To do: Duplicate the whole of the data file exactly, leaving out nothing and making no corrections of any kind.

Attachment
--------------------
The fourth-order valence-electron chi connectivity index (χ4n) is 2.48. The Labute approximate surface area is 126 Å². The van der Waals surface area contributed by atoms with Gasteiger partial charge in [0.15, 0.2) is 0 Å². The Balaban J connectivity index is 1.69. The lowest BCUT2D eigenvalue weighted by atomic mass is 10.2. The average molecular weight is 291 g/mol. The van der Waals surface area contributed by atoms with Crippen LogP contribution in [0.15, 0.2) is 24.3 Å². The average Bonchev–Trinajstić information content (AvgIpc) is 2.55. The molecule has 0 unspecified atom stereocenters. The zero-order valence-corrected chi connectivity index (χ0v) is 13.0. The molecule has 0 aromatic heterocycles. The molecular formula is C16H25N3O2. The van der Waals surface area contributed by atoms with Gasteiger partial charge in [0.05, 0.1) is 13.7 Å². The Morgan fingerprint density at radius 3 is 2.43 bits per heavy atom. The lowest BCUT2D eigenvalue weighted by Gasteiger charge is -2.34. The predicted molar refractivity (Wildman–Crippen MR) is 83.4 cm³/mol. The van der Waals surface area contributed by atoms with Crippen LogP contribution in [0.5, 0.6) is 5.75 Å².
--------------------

The fourth-order valence-electron chi connectivity index (χ4n) is 2.48. The Labute approximate surface area is 126 Å². The van der Waals surface area contributed by atoms with Gasteiger partial charge in [0.15, 0.2) is 0 Å². The Balaban J connectivity index is 1.69. The lowest BCUT2D eigenvalue weighted by atomic mass is 10.2. The average molecular weight is 291 g/mol. The van der Waals surface area contributed by atoms with Crippen LogP contribution in [0.15, 0.2) is 24.3 Å². The average Bonchev–Trinajstić information content (AvgIpc) is 2.55. The molecule has 0 unspecified atom stereocenters. The zero-order valence-corrected chi connectivity index (χ0v) is 13.0. The molecule has 0 aromatic heterocycles. The molecular formula is C16H25N3O2. The van der Waals surface area contributed by atoms with Gasteiger partial charge in [0.05, 0.1) is 13.7 Å². The Morgan fingerprint density at radius 3 is 2.43 bits per heavy atom. The lowest BCUT2D eigenvalue weighted by Gasteiger charge is -2.34. The predicted molar refractivity (Wildman–Crippen MR) is 83.4 cm³/mol. The van der Waals surface area contributed by atoms with Crippen LogP contribution in [0.5, 0.6) is 5.75 Å².